POTS are fairly easy to reach. Note that both POTS are on the same side of
the board so that I don't have to move very far to make adjustments.

You might be able to see that the caps on the main board are not an exotic brand.
Does anyone know if, say Black Gate caps would really make a difference? I
think the BG caps are about $2.50 each, but I haven't tried them because there
are minimum orders... Also, I have no idea what Nelson means when he mentions
bypass caps, so if they make a difference, and if anyone would like to enlighten
me, I need some schooling.

On the other hand, I have learned a lot from doing this project. And it has been
a lot of fun! Pics of the amps in boxes soon...

-- Robert

first-AVOID terminal blocks for any semiconductor,especially output transistors;just solder them

second- bypass caps are small ones ,soldered in parallel to bigger ones;they are ,presumably, there to speed up things (ya know-mambo jumbo about parasitic inductivity in large caps etc) ;in some cases there is benefit in bypassing,in some other cases isn't ;

your ears will decide ;try with some 1uF bypass film caps,then decide what you like.
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Old 29th August 2006, 01:21 AM   #14
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Join Date: Apr 2006
Location: Dallas, Texas
Default Zen 5, in a box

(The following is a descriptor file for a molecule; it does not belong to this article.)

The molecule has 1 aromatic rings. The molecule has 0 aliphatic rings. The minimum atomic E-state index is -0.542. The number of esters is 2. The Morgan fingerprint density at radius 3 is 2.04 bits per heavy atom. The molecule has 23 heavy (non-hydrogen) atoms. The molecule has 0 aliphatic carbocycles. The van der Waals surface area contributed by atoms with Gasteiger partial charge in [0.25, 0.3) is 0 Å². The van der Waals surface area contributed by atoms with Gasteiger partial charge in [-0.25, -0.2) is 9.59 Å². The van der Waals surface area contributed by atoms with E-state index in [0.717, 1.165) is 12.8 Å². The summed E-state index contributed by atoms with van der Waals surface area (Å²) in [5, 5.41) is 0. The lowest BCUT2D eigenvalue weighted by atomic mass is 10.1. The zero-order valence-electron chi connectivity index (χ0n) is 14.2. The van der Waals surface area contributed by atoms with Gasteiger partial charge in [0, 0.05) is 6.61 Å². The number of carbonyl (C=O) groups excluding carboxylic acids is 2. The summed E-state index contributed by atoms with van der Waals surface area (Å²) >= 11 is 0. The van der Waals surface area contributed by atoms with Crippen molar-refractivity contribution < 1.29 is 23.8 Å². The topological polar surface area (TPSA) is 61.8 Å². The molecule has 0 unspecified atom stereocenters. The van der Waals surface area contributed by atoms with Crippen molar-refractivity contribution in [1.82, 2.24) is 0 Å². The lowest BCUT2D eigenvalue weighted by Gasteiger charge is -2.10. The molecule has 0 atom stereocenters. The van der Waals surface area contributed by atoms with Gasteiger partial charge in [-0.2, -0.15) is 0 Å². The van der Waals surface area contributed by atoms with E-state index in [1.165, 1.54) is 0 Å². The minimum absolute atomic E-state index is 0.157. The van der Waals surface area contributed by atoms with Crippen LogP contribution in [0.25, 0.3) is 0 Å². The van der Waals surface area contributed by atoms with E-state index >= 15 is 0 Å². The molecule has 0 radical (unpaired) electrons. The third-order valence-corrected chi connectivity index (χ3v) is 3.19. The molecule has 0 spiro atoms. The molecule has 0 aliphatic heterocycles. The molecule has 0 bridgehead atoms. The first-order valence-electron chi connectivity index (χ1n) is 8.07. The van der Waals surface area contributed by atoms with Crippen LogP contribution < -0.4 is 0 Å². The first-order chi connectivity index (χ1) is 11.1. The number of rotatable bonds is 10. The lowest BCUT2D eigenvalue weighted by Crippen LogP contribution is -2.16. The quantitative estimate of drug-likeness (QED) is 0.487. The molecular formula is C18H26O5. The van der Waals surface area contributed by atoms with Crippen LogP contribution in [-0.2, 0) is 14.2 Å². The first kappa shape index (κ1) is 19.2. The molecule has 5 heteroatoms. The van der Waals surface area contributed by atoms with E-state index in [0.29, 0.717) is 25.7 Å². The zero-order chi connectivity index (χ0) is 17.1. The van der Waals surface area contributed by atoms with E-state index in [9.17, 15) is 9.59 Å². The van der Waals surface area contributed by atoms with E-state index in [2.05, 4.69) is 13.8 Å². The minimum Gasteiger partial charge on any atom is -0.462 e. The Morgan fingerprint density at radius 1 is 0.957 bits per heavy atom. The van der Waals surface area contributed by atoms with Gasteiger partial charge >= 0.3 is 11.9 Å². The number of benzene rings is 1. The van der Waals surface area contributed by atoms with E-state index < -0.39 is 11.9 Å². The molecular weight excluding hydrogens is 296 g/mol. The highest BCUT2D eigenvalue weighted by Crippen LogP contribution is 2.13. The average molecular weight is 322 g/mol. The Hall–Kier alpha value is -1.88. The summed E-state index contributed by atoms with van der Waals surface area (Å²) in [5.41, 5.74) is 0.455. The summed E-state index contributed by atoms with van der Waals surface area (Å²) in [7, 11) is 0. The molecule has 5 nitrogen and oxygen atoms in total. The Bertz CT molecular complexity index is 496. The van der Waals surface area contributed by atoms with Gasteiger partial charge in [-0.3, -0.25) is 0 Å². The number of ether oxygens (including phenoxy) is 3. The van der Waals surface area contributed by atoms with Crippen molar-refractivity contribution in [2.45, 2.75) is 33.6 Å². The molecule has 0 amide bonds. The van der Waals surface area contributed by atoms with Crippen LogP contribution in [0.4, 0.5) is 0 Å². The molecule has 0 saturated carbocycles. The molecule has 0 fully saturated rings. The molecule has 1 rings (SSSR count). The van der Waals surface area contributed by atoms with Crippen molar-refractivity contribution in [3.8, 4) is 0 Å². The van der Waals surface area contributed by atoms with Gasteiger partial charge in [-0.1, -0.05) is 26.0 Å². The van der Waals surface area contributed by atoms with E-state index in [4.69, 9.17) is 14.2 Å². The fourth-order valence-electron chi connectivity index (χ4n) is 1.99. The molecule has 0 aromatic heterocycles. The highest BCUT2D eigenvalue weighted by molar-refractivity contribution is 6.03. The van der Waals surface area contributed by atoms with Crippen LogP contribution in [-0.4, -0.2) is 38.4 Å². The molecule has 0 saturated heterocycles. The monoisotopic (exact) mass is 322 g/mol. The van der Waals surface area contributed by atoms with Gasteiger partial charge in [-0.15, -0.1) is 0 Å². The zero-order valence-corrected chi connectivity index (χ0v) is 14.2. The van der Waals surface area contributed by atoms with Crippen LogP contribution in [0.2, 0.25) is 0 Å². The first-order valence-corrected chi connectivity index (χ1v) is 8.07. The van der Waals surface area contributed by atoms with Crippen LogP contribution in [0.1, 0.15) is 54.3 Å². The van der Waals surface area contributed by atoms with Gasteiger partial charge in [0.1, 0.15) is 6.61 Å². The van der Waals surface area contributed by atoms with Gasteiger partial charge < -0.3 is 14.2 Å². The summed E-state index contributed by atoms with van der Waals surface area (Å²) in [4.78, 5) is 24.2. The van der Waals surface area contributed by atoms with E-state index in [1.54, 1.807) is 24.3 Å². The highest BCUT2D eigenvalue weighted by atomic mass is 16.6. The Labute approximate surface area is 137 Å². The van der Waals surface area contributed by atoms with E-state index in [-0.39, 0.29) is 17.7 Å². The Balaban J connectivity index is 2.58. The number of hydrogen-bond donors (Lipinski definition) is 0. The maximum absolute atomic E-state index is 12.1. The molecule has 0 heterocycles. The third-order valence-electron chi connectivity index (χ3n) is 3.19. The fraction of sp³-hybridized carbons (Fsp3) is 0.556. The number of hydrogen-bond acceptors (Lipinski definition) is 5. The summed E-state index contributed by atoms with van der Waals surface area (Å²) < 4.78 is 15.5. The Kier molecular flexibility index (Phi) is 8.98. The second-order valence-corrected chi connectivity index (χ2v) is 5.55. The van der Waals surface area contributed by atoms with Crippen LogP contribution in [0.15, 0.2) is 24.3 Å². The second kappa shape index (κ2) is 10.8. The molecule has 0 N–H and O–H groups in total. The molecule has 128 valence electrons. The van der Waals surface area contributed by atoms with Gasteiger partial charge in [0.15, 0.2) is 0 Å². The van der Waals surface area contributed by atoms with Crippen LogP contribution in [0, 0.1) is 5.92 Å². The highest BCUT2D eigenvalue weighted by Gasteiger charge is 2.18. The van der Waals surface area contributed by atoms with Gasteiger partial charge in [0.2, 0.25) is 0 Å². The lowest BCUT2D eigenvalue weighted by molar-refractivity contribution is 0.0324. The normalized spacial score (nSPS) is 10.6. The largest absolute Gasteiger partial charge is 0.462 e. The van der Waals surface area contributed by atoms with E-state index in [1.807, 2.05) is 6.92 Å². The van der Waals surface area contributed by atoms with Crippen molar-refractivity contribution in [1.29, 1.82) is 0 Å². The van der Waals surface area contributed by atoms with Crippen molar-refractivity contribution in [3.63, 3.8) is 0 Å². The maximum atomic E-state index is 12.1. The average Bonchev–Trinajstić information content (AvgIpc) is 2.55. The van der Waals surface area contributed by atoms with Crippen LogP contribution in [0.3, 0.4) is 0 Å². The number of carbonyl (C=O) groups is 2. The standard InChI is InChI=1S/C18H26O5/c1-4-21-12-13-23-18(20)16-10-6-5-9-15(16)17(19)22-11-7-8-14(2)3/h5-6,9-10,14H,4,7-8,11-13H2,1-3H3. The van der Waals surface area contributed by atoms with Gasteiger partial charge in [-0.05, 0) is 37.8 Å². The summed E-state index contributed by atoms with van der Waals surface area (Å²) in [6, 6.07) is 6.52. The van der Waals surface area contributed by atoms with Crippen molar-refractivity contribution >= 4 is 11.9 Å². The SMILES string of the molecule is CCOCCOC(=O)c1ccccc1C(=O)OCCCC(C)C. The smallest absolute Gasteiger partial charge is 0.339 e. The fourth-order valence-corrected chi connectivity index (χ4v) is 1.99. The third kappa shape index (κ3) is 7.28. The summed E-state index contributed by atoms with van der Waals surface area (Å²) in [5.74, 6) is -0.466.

First, a big thanks to Mad_K and Zen Mod for the explanation and information. I
will add experimenting with the caps to my "to do" list. Thank you again!!!

Zen Mod - initially, I didn't understand the jibes about the mess (this is my first
home built amp). Now, I understand. In my case, I have a mess in about
5 different places where I work (not enough room at a single work place!). I
still have a huge mess to clear. But I'm going to listen to this thing first.

This is just a pic of me biasing one monoblock. The "bonnet" (heatsink) is up
so I can better reach the POTS and take temps.

-- Robert
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Old 30th August 2006, 11:10 PM   #15
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Join Date: Apr 2006
Location: Dallas, Texas
Default 20KHz square wave trace

This iis a trace of a 20KHz square wave through my Zen 5 amp. I
admit that I thought that the traces would be more square, but again,
this is not my field of expertise.

Does anyone know if this is good, bad, or normal? Is there a
formalized or generally accepted method of performing square wave
tests? I may not have performed this test correctly. I only have the
vaguest idea of what I'm doing. For example, this trace has no load
except for the O-scope. Traces into an 8 ohm load look far worse,
but that is true when applying the signal through the resistor alone
(no amp, just the resistor).

Assuming I have done this correctly, I wonder if this would improve with
the bypass caps. Does anyone know?

BTW, this trace is from the USB/PC based scope mentioned in previous
posts.

Thanks,
Robert
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Old 30th August 2006, 11:34 PM   #16
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Location: Dallas, Texas
Default measuring wattage

Here is another trace, this time using 1KHz triangle waves, just before the
amp clips. The yellow trace is the input. The magenta trace is the amplifier